Chocolate is not only an indispensable pleasure and a passion for many people, it is also a product with an exciting story that includes kings, wars and a quest for a taste experience and goes far back in time.

About chocolate

Of course we have to start by thanking the cocoa tree. A tree that originates from the Amazon delta and its bean-like seeds are the source of all our chocolate products. The tree was brought to the Yucatán in Mexico by the Mayans about 600 BC, and was very appreciated by both the Mayans and the Aztecs who used cocoa beans as a means of payment.  Cocoa beans were a coveted booty. One of the first Europeans who experienced cacao was Christopher Columbus that reached America in 1942.

Columbus returned in triumph from his journey. He brought with him a variety of exotic treasures and gifts, which he presented to King Ferdinand and Queen Isabella of the Spanish court. One of the gifts was cocoa beans. The beans were probably no greater impression on the king and queen and they could probably could not conceive of the enormous popularity they would come to have in the modern era.

It was the Spanish explorer Hernando Cortez who saw the commercial possibilities. During his travels to Mexico Cortez saw how the Aztecs used cocoa beans when cooked the royal drink “chocolatl” which means “hot drink”. Aztec emperor Montezuma, who is said to have consumed 50 servings a day, served the drink to his Spanish guests. The drink was very bitter, and the Spaniards were not impressed. To make the taste more attractive for Europeans Cortez and his countrymen got the idea to make the drink sweeter and they experimented with adding cane sugar, cinnamon and vanilla. The modified version of the drink became popular with the Spanish upper class but it was still relatively unknown to the poorer residents. Spain began growing cacao plants in their colonies, and it was a good deal for the pioneers. The drink spread through royalty around Europe and was for a while the most fashionable drink at the French court.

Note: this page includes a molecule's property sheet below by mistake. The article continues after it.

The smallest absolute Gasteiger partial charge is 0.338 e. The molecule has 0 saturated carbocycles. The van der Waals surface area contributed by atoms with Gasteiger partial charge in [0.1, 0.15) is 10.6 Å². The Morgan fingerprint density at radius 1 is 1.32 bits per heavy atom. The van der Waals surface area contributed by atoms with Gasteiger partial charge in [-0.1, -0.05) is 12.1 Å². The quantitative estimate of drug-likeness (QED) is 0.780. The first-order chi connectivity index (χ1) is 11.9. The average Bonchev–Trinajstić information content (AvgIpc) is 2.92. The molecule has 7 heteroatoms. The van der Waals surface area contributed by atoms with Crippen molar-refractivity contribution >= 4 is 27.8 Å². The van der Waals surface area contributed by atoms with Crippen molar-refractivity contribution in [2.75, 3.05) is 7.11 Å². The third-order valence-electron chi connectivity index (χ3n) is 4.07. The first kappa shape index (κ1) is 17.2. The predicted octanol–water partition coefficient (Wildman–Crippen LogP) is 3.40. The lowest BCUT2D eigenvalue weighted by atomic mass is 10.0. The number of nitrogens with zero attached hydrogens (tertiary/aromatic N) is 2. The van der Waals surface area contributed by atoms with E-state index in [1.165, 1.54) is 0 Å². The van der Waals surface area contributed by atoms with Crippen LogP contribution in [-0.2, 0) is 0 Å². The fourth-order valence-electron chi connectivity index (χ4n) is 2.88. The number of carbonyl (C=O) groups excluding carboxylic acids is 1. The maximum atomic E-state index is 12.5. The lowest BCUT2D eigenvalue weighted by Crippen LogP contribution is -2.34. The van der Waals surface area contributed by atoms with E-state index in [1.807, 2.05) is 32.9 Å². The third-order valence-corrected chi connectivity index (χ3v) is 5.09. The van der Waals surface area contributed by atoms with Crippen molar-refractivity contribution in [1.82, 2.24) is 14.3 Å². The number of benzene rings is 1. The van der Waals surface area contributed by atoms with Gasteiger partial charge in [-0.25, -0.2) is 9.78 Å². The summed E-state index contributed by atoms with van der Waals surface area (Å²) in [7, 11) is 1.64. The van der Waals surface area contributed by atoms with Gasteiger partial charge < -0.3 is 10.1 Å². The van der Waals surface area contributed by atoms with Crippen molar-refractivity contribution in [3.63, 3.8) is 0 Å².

The chocolate spread to England and 1657 and the production went from handmade to machine-produced, a process which was accelerated by the steam engine. In 1730, the price of chocolate dropped to a level that meant that more people could afford it. The invention of the cocoa press in 1828 reduced the price further and also helped to increase the quality of the drink. The drink became softer in taste and texture and more like the beverage we drink today. In the 1800s there were two major breakthroughs that would revolutionize the chocolate’s development. In 1847, an English company launched edible chocolate. The second major breakthrough came in 1876 when the Swiss Daniel Peter managed to add milk to the chocolate and thus had created milk chocolate. Developments in America went faster than anywhere else. It was in the state of New England during the mid 1700’s that the first chocolate factory started. The chocolate was so popular that the there would have been major consequences if the supply was disrupted. During World War II the U.S. government recognized the chocolate’s role and despite an ongoing war they used ships to transport the cocoa to the U.S. Many soldiers were thankful for the chocolate bars that gave them the strength to continue until the next food delivery came. Chocolate has also accompanied man in to space.